The opinion of the court was delivered by: Joe Billy Mcdade United States Senior District Judge
Clerk, U.S. District Court, ILCD
Before the Court is the Petition for a Writ of Habeas Corpus pursuant to 28 U.S.C. § 2241 filed by Petitioner, Charles Moody (Doc. 1).
Petitioner states that he was convicted on an unspecified date for violation of federal drug laws by the District Court for the Western District of Michigan (Case No. 1:02-94-01). He further states that he filed a Motion pursuant to 28 U.S.C. § 2255 alleging ineffective assistance of counsel which was denied by the district court. Petitioner is currently housed at the Federal Correctional Institute in Pekin, Illinois.
The docket sheet in Petitioner's criminal case reveals that judgment was entered on his criminal case on August 27, 2002 after a guilty plea. United States v. Moody, 1:02-cr-00094 (WD MI). Petitioner filed a Motion to Vacate, Set Aside, or Correct Sentence on March 4, 2005. That Motion was denied on March 25, 2005 at untimely. Moody v. United States of America, 1:05-cv-164 (WD MI).
In the Petition before this Court, Petitioner alleges that he is "Actually innocent of the career offender enhancement imposed as a result of his walk-away escape conviction." In his prayer for relief, Petitioner seeks a new sentencing hearing. It is clear that Petitioner's argument relates to his 2002 sentence.
Section 2255(a) provides that a federal prisoner may move to vacate, set, aside, or correct a sentence that is imposed in violation of the Constitution or the laws of the United States. This section is a substitute for a petition for a writ of habeas corpus for a federal prisoner. See Morales v. Bezy, 499 F.3d 668, 670 (7th Cir. 2007). As such, Petitioner should have raised his sentencing argument in a § 2255 Motion.
Section 2255(e) goes on to provide that: An application for a writ of habeas corpus in behalf of a prisoner who is authorized to apply for relief by motion pursuant to this section, shall not be entertained if it appears that the applicant has failed to apply for relief, by motion, to the court which sentenced him, or that such court has denied him relief, unless it also appears that the remedy by motion is inadequate or ineffective to test the legality of his detention.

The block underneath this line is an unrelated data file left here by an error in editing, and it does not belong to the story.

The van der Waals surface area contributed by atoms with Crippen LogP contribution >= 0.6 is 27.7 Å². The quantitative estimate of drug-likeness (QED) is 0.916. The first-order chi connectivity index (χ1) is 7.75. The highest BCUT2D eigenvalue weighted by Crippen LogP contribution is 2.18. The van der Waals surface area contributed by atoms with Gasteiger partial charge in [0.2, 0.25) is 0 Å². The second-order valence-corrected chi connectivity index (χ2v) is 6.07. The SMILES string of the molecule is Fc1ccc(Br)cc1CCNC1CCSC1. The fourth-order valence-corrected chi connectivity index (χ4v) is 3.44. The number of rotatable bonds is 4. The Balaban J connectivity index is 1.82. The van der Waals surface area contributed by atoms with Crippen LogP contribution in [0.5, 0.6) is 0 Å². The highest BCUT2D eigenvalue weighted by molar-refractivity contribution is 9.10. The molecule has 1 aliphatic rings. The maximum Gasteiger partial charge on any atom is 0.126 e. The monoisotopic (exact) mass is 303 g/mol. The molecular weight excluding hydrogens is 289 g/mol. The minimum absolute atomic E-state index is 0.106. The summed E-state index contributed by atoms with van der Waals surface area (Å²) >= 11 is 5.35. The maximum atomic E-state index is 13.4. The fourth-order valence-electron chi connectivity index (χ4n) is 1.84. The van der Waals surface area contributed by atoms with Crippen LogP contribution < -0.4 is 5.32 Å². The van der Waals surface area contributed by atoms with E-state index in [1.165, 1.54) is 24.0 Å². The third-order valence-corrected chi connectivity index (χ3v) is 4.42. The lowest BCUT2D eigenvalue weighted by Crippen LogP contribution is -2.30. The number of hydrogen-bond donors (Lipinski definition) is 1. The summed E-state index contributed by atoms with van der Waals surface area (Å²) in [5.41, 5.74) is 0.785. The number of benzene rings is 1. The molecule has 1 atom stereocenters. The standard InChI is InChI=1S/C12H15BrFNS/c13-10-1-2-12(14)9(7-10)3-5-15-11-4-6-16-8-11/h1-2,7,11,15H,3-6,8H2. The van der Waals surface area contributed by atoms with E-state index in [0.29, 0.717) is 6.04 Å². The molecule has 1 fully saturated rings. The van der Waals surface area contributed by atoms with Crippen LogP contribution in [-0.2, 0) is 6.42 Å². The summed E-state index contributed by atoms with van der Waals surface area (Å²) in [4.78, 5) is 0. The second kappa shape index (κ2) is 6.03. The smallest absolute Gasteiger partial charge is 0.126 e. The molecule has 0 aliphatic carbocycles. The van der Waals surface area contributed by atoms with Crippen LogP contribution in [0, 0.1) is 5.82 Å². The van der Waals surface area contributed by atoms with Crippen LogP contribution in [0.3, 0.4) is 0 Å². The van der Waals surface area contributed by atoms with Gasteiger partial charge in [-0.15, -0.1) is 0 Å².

For purposes of this subsection, the Seventh Circuit Court of Appeals has stated that a § 2255 Motion is inadequate if a structural problem in § 2255 prevents at least one round of collateral review; and then, only if there is a claim of actual innocence. See Taylor v. Gilke, 314 F.3d 832 (7th Cir. 2002) and In re Davenport, 147 F.3d 605 (7th Cir. 1998).
Perhaps in recognition of the dictates of § 2255, Petitioner uses the catch-phrase "actual innocence" in his Petition. However, it is clear that Petitioner is merely arguing that his sentence was in error or excessive. Such a claim should have been made in a § 2255 Motion and Petitioner has presented no argument or authority that would render such a motion ineffective.
Therefore, pursuant to Rule 4 of the Rules governing Section 2254 Cases (which also apply to § 2241 Petitions, See Rule 1(b)), § 2255(e), and § 2255(h), which provides for dismissal of a second or successive § 2255 Petition filed without prior Circuit Court approval, this matter is DISMISSED WITH PREJUDICE.
Entered this 6th day of ...